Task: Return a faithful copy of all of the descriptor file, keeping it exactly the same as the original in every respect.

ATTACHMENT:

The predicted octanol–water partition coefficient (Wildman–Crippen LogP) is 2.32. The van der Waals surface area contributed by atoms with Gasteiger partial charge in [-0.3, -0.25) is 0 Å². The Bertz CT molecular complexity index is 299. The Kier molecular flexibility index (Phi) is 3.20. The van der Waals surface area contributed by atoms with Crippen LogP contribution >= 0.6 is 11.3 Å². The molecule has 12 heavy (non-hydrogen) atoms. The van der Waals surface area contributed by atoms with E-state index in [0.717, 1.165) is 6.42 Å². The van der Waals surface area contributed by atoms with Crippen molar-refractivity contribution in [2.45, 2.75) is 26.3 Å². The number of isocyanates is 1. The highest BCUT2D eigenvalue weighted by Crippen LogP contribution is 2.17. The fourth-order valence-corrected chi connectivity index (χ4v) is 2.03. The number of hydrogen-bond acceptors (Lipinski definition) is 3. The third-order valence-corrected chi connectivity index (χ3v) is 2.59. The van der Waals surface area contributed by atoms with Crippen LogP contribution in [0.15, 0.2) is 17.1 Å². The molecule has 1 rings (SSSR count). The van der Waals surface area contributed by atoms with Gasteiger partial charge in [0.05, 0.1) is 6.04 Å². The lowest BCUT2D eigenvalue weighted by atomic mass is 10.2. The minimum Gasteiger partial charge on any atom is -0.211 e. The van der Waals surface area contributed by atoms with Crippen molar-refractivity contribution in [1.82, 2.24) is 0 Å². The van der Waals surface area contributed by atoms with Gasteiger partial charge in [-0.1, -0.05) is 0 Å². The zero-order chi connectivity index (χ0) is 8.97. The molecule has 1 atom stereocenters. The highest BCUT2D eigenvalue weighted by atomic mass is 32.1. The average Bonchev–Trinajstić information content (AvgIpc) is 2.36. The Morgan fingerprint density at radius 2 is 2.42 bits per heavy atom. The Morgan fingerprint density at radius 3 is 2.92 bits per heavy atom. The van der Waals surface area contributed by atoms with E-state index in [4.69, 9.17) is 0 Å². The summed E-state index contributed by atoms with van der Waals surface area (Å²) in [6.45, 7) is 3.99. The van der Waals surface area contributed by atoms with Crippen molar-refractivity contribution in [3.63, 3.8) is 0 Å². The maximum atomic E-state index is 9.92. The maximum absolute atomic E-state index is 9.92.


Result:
The predicted octanol–water partition coefficient (Wildman–Crippen LogP) is 2.32. The van der Waals surface area contributed by atoms with Gasteiger partial charge in [-0.3, -0.25) is 0 Å². The Bertz CT molecular complexity index is 299. The Kier molecular flexibility index (Phi) is 3.20. The van der Waals surface area contributed by atoms with Crippen LogP contribution >= 0.6 is 11.3 Å². The molecule has 12 heavy (non-hydrogen) atoms. The van der Waals surface area contributed by atoms with E-state index in [0.717, 1.165) is 6.42 Å². The van der Waals surface area contributed by atoms with Crippen molar-refractivity contribution in [2.45, 2.75) is 26.3 Å². The number of isocyanates is 1. The highest BCUT2D eigenvalue weighted by Crippen LogP contribution is 2.17. The fourth-order valence-corrected chi connectivity index (χ4v) is 2.03. The number of hydrogen-bond acceptors (Lipinski definition) is 3. The third-order valence-corrected chi connectivity index (χ3v) is 2.59. The van der Waals surface area contributed by atoms with Crippen LogP contribution in [0.15, 0.2) is 17.1 Å². The molecule has 1 rings (SSSR count). The van der Waals surface area contributed by atoms with Gasteiger partial charge in [0.05, 0.1) is 6.04 Å². The lowest BCUT2D eigenvalue weighted by atomic mass is 10.2. The minimum Gasteiger partial charge on any atom is -0.211 e. The van der Waals surface area contributed by atoms with Crippen molar-refractivity contribution in [1.82, 2.24) is 0 Å². The van der Waals surface area contributed by atoms with Gasteiger partial charge in [-0.1, -0.05) is 0 Å². The zero-order chi connectivity index (χ0) is 8.97. The molecule has 1 atom stereocenters. The highest BCUT2D eigenvalue weighted by atomic mass is 32.1. The average Bonchev–Trinajstić information content (AvgIpc) is 2.36. The Morgan fingerprint density at radius 2 is 2.42 bits per heavy atom. The Morgan fingerprint density at radius 3 is 2.92 bits per heavy atom. The van der Waals surface area contributed by atoms with E-state index in [4.69, 9.17) is 0 Å². The summed E-state index contributed by atoms with van der Waals surface area (Å²) in [6.45, 7) is 3.99. The van der Waals surface area contributed by atoms with Crippen molar-refractivity contribution in [3.63, 3.8) is 0 Å². The maximum atomic E-state index is 9.92. The maximum absolute atomic E-state index is 9.92.